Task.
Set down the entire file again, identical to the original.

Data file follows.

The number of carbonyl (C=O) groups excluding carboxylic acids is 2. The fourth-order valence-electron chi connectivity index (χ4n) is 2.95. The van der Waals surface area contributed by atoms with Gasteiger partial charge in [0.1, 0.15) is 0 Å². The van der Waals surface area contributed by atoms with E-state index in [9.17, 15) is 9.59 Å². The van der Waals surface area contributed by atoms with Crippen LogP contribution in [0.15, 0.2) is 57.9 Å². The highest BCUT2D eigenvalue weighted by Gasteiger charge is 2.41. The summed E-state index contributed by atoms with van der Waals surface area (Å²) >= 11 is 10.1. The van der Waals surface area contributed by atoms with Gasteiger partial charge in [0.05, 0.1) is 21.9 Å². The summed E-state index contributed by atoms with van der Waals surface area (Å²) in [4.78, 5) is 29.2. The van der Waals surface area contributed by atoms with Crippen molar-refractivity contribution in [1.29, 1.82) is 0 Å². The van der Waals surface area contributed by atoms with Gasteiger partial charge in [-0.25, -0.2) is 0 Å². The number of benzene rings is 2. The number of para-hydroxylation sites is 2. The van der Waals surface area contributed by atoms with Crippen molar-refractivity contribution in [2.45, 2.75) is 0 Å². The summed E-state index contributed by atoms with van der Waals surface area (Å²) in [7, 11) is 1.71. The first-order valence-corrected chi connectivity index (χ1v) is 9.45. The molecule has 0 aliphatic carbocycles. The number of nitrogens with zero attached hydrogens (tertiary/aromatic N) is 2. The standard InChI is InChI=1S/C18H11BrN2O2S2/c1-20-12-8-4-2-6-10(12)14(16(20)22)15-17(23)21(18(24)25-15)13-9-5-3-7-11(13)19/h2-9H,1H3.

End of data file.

The number of carbonyl (C=O) groups excluding carboxylic acids is 2. The fourth-order valence-electron chi connectivity index (χ4n) is 2.95. The van der Waals surface area contributed by atoms with Gasteiger partial charge in [0.1, 0.15) is 0 Å². The van der Waals surface area contributed by atoms with E-state index in [9.17, 15) is 9.59 Å². The van der Waals surface area contributed by atoms with Crippen LogP contribution in [0.15, 0.2) is 57.9 Å². The highest BCUT2D eigenvalue weighted by Gasteiger charge is 2.41. The summed E-state index contributed by atoms with van der Waals surface area (Å²) >= 11 is 10.1. The van der Waals surface area contributed by atoms with Gasteiger partial charge in [0.05, 0.1) is 21.9 Å². The summed E-state index contributed by atoms with van der Waals surface area (Å²) in [4.78, 5) is 29.2. The van der Waals surface area contributed by atoms with Crippen molar-refractivity contribution in [1.29, 1.82) is 0 Å². The van der Waals surface area contributed by atoms with Gasteiger partial charge in [-0.25, -0.2) is 0 Å². The number of benzene rings is 2. The number of para-hydroxylation sites is 2. The van der Waals surface area contributed by atoms with Crippen molar-refractivity contribution in [2.45, 2.75) is 0 Å². The summed E-state index contributed by atoms with van der Waals surface area (Å²) in [7, 11) is 1.71. The first-order valence-corrected chi connectivity index (χ1v) is 9.45. The molecule has 0 aliphatic carbocycles. The number of nitrogens with zero attached hydrogens (tertiary/aromatic N) is 2. The standard InChI is InChI=1S/C18H11BrN2O2S2/c1-20-12-8-4-2-6-10(12)14(16(20)22)15-17(23)21(18(24)25-15)13-9-5-3-7-11(13)19/h2-9H,1H3.